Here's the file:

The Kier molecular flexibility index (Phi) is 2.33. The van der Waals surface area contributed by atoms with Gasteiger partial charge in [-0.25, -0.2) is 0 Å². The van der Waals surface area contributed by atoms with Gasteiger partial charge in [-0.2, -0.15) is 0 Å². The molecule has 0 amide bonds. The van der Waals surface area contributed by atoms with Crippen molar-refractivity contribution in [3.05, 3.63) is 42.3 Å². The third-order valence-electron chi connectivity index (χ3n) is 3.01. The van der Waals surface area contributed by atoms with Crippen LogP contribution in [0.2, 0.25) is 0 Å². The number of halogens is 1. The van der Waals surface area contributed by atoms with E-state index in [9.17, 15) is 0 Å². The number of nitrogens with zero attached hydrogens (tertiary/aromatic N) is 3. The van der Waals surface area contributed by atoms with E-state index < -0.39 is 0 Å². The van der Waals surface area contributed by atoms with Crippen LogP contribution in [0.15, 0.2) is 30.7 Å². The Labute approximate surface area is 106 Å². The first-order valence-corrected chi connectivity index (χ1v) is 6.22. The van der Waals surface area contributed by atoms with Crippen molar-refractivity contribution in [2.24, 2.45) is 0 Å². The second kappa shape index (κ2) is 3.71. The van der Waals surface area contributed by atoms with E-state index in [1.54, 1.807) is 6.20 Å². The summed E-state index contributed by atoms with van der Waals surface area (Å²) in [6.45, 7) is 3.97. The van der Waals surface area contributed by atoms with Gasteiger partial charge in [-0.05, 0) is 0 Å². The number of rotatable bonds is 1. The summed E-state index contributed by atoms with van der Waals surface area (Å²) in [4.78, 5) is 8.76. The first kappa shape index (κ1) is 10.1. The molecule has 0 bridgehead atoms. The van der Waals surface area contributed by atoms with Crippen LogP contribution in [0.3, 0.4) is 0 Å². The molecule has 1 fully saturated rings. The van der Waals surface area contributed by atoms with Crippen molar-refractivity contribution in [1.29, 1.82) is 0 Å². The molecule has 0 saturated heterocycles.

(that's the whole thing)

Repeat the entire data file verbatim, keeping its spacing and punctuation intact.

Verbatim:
The Kier molecular flexibility index (Phi) is 2.33. The van der Waals surface area contributed by atoms with Gasteiger partial charge in [-0.25, -0.2) is 0 Å². The van der Waals surface area contributed by atoms with Gasteiger partial charge in [-0.2, -0.15) is 0 Å². The molecule has 0 amide bonds. The van der Waals surface area contributed by atoms with Crippen molar-refractivity contribution in [3.05, 3.63) is 42.3 Å². The third-order valence-electron chi connectivity index (χ3n) is 3.01. The van der Waals surface area contributed by atoms with Crippen LogP contribution in [0.2, 0.25) is 0 Å². The number of halogens is 1. The van der Waals surface area contributed by atoms with E-state index in [9.17, 15) is 0 Å². The number of nitrogens with zero attached hydrogens (tertiary/aromatic N) is 3. The van der Waals surface area contributed by atoms with E-state index < -0.39 is 0 Å². The van der Waals surface area contributed by atoms with Crippen LogP contribution in [0.15, 0.2) is 30.7 Å². The Labute approximate surface area is 106 Å². The first-order valence-corrected chi connectivity index (χ1v) is 6.22. The van der Waals surface area contributed by atoms with Crippen molar-refractivity contribution in [2.24, 2.45) is 0 Å². The second kappa shape index (κ2) is 3.71. The van der Waals surface area contributed by atoms with E-state index in [1.54, 1.807) is 6.20 Å². The summed E-state index contributed by atoms with van der Waals surface area (Å²) in [6.45, 7) is 3.97. The van der Waals surface area contributed by atoms with Gasteiger partial charge in [-0.05, 0) is 0 Å². The number of rotatable bonds is 1. The summed E-state index contributed by atoms with van der Waals surface area (Å²) in [4.78, 5) is 8.76. The first kappa shape index (κ1) is 10.1. The molecule has 0 bridgehead atoms. The van der Waals surface area contributed by atoms with Crippen LogP contribution in [0.3, 0.4) is 0 Å². The molecule has 1 fully saturated rings. The van der Waals surface area contributed by atoms with Crippen molar-refractivity contribution in [1.29, 1.82) is 0 Å². The molecule has 0 saturated heterocycles.